When the pandemic hit in mid-March, many of you faced uncertain times. You weren’t sure how long the situation would last, and although some of you had home offices, others worked on laptops while sitting on the sofa.

That was eight months ago, and we're all taking time to adjust to the new normal. Although some of you have returned to the workplace, many of you are still working partly or entirely from home.

In an attempt to keep us connected, we're all using Zoom for both work and social events. I recently attended an online conference where they had online trivia night, cooking classes, and Zoom karaoke to socially connect to other attendees.

But there are downsides to remote working, learning and socializing. We're beginning to discover that it’s not the same as seeing and meeting people in person. This may be leading to Zoom fatigue, missing communication cues and even brain fog. We are social creatures, and although we are substituting physical meetings with online meetings, they aren’t the same.

Clear and concise communication

When looking at screens, we usually skim the information we're receiving instead of focusing on the details. Reading from a screen can also be much more distracting.

Making an extra effort to create clear, concise communication in easy-to-read chunks will help your coworkers understand and absorb the information you're sending them.

It's also not easy to stop by and ask for clarification on a task, so be sure that your communication lines are open for further questions or concerns.

Non-verbal cues and body language

It's harder to read the non-verbal cues and gestures of several people on different screens. You either view the speaker and don't see the other people on-screen, or you have half a dozen chat windows on your computer at once. Unless you are having a one-to-one chat, virtual meetings can be very distracting and exhausting.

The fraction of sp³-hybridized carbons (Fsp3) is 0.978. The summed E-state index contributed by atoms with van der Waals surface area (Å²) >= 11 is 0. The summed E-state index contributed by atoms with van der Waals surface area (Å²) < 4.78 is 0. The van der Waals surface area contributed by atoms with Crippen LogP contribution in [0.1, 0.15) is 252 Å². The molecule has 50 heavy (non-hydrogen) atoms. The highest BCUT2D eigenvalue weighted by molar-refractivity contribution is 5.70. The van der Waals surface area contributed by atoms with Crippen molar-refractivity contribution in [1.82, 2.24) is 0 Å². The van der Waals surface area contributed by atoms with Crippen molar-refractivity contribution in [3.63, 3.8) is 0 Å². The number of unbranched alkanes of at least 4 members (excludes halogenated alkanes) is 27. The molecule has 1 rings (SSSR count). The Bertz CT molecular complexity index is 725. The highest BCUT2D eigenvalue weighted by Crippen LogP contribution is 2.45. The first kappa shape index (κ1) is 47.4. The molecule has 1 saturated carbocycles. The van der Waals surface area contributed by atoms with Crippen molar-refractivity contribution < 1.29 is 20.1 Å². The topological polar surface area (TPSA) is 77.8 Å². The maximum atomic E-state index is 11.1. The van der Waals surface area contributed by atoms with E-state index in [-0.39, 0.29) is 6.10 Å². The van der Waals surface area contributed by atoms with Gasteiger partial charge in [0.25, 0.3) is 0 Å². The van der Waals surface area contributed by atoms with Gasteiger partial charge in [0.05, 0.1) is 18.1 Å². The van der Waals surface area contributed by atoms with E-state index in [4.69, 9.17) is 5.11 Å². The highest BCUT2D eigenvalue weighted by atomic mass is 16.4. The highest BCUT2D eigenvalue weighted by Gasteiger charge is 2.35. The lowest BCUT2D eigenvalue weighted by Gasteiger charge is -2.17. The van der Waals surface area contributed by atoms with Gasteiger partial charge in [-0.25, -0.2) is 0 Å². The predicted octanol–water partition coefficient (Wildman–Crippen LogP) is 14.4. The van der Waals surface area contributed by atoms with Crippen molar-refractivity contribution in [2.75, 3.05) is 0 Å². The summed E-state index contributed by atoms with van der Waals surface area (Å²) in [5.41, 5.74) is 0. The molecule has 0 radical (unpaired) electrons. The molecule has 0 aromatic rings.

Virtual meetings feel a bit fuzzier for gathering information than in-person meetings. This could be because humans tend to take in three-dimensional information quicker. There's also the case that it's easier to tune out while on a computer versus in person. You can get away with scrolling through your email or checking chat much more than if you tried to do so in front of other people.


Speaking of distractions, when you work from home, distractions are rampant, especially if you are a parent. Being in a physical office insulates you from other parts of your life. Working from home doesn’t and you will have family members to care for, interruptions from various sources and days that blend into one another. It's important to remember to empathize with other people as we don't know what is happening in their households and lives.

So, what can we do for ourselves, our social groups and our families? Here are some suggestions:

  1. Be respectful and empathetic.

    The first thing is to understand that people are fatigued easily by staring at a screen all day. Try to make meetings shorter with a clear agenda and outcomes. Trust that despite the lack of non-verbal cues you get from meetings, people attending have the same intentions as when you were meeting in-person. If someone takes their screen off, they may need a break or to tend to a family member.

  2. Manage work expectations.

    Managers are having a hard time with the pandemic and their employees. Some may have too much work to do, while others do not have as much. Some employees may need accommodations due to health, mental health or higher family demands. Trust that your employees can set realistic goals and decisions about what they can and cannot accomplish.
  3. If possible, find ways to meet in-person

    When I first wrote this article, SFU was in H2. Right now, SFU has moved to higher-level H1, where there are strict rules about coming to work and work meetings, and I cannot stress enough to be safe, especially with the recent increase in COVID-19 cases. However, I’ve also learned that meeting in-person helps with communication and connection. We will get through this time, but when restrictions lift, if you have a chance to meet with your safe six, or a co-worker and it complies with both SFU and BC CDC guidelines, it’s a great idea to do so. Please see the SFU COVID-19 resources and FAQs for more guidance.

    If you feel safer not doing so, just be aware of these extra communication barriers and be kind. If you’re experiencing any kind of anxiety, depression or any other mental health issue, please access EFAP for help.